Native Village
Youth and Education news
December 2009  Volume 4

For the Birds: Which Seeds Are Best?
http://www.nwf.org/nationalwildlife/article.cfm?issueID=131&articleId=1769
Condensed by Native Village

 

More than 50,000,000 people feed wild birds in the United States. Yet little science has been done about birds'  nutritional needs or which seeds they like. 

“Wild bird feeding is one of our most understudied wildlife management issues,” said David Horn from Millikin. 

David has established Project Wildbird, a 2005–2008 study in which thousands of volunteers  shared observations from their backyard bird feeders. Among the results are that black oil sunflower, white proso millet, nyjer (thistle) seed and sunflower chips are the most highly sought after seeds.

To stay healthy, birds must consume a mix of fats, proteins, carbohydrates and many vitamins and minerals. They require up to 10,000 calories a day -- the same as 155,000 calories for a human!  A bird burns the most calories during flight, the breeding season, and the coldest days, so they make highly efficient choices about what they eat.

A backyard feeder is a great place for birds to forage. The cluster of food is much like a fruit-laden apple tree. But even with feeders, birds eat a wide variety of foods because if the food source runs out, the bird will die.   A study of black-capped chickadees found that even with unlimited feeder food, they find 79% of their daily energy needs from other wild sources.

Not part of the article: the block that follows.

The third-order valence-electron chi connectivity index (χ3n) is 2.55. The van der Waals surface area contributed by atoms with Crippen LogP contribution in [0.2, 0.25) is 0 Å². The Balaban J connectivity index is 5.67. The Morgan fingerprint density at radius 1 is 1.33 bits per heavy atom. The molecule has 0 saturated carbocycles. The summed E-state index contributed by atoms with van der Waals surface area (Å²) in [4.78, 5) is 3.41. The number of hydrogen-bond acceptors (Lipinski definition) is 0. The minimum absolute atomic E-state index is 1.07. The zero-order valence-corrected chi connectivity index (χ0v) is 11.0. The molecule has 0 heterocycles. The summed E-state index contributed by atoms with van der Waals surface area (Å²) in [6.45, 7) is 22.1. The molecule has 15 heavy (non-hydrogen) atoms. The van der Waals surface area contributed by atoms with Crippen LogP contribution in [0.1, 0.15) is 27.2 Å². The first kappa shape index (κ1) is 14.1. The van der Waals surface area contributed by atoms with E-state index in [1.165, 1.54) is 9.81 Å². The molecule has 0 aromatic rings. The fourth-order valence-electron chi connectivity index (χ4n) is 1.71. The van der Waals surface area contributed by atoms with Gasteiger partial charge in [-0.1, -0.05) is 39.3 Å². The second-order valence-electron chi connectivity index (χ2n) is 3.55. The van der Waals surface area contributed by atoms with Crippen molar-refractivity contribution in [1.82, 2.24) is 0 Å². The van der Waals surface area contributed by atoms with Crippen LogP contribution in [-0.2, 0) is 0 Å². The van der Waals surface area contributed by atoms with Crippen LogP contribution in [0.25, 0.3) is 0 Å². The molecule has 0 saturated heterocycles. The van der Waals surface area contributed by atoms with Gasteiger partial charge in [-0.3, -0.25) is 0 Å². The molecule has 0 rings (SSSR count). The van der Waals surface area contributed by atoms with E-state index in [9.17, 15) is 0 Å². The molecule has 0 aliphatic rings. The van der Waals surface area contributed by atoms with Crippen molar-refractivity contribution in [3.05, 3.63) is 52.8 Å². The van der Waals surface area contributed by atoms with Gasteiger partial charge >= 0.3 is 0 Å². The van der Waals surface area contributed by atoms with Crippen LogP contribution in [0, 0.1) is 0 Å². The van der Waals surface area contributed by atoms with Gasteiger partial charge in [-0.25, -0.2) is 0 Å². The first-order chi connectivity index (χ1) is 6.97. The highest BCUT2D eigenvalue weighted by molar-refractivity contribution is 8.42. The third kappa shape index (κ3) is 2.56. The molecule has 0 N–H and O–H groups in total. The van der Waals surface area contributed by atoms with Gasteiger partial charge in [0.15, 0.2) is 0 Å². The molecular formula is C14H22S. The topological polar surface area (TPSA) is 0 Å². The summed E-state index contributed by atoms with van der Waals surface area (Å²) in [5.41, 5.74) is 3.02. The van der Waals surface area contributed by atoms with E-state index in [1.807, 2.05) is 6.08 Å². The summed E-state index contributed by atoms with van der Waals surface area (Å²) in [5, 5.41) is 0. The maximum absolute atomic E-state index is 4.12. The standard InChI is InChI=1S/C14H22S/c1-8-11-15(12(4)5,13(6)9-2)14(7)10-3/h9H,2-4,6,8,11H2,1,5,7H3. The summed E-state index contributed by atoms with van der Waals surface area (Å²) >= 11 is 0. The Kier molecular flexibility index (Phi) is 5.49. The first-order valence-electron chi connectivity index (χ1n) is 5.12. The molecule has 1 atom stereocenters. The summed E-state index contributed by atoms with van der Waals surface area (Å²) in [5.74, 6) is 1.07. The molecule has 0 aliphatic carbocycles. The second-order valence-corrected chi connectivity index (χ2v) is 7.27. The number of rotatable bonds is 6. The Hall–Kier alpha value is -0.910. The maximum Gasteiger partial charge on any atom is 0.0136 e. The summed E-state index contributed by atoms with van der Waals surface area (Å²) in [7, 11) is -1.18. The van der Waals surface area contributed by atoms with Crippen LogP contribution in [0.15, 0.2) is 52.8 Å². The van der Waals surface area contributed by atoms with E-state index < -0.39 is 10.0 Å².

Birds judge food items for nutrition and quality. Birds often rattle seeds in their bills to weigh and taste them. Then they eat the high quality food and drop the rest to the ground.  So, if you put out old, moldy, or inedible seeds, the birds will eat elsewhere.

Animal nutrition expert Kirk Klasing is studying how birds taste and assess a food's nutrition.  He learned that the animals “mostly taste umami.” Umami is a Japanese term for one of the five basic tastes.  In a bird's case,
it's the taste for protein.  This benefits birds because seeds high in protein are nearly always high in fat, It's the fat that provides the energy boost birds need for flight or cold winter nights. It’s possible that birds may taste the fat content of seeds as well.

Project Wildbird also found that favored seeds are high in protein and fat. Other studies show that birds choose seeds that are easy to handle and digest. That makes it easy to quickly consume a lot of food while avoiding predators.  Research show that birds prefer low-quality, easily handled seeds over high quality foods that are bulky and hard to eat. 

Whichever seeds you buy, remember that backyard feeding helps wild birds. Put out high-quality seeds that areas fresh as possible and stored in a dry clean place. In the depths of winter, when their food needs can increase 2,000%, we humans can help birds survive.


Project Wild Bird: www.projectwildbird.org

Animated Graphics: Heather's Animations

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